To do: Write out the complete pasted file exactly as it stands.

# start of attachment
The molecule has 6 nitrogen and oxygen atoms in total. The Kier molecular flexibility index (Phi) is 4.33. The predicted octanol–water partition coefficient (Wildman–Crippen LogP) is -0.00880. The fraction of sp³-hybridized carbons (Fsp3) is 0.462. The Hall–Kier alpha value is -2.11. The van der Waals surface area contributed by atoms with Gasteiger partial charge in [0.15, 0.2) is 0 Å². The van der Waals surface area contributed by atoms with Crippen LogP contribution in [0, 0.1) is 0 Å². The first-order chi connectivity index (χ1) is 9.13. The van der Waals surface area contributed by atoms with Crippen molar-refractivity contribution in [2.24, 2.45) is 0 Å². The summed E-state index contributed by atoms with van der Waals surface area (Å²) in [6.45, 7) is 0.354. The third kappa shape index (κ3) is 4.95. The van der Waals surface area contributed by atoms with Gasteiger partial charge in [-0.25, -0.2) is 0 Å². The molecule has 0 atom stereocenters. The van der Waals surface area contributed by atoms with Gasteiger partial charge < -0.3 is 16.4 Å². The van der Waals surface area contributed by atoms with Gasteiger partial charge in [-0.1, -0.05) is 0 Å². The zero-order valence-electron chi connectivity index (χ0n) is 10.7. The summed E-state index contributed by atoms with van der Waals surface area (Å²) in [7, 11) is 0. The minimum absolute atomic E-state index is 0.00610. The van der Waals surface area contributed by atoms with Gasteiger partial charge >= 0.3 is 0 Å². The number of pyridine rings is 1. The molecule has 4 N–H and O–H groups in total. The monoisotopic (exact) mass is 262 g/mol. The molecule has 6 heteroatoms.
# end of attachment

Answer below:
The molecule has 6 nitrogen and oxygen atoms in total. The Kier molecular flexibility index (Phi) is 4.33. The predicted octanol–water partition coefficient (Wildman–Crippen LogP) is -0.00880. The fraction of sp³-hybridized carbons (Fsp3) is 0.462. The Hall–Kier alpha value is -2.11. The van der Waals surface area contributed by atoms with Gasteiger partial charge in [0.15, 0.2) is 0 Å². The van der Waals surface area contributed by atoms with Crippen LogP contribution in [0, 0.1) is 0 Å². The first-order chi connectivity index (χ1) is 9.13. The van der Waals surface area contributed by atoms with Crippen molar-refractivity contribution in [2.24, 2.45) is 0 Å². The summed E-state index contributed by atoms with van der Waals surface area (Å²) in [6.45, 7) is 0.354. The third kappa shape index (κ3) is 4.95. The van der Waals surface area contributed by atoms with Gasteiger partial charge in [-0.25, -0.2) is 0 Å². The molecule has 0 atom stereocenters. The van der Waals surface area contributed by atoms with Gasteiger partial charge < -0.3 is 16.4 Å². The van der Waals surface area contributed by atoms with Gasteiger partial charge in [-0.1, -0.05) is 0 Å². The zero-order valence-electron chi connectivity index (χ0n) is 10.7. The summed E-state index contributed by atoms with van der Waals surface area (Å²) in [7, 11) is 0. The minimum absolute atomic E-state index is 0.00610. The van der Waals surface area contributed by atoms with Gasteiger partial charge >= 0.3 is 0 Å². The number of pyridine rings is 1. The molecule has 4 N–H and O–H groups in total. The monoisotopic (exact) mass is 262 g/mol. The molecule has 6 heteroatoms.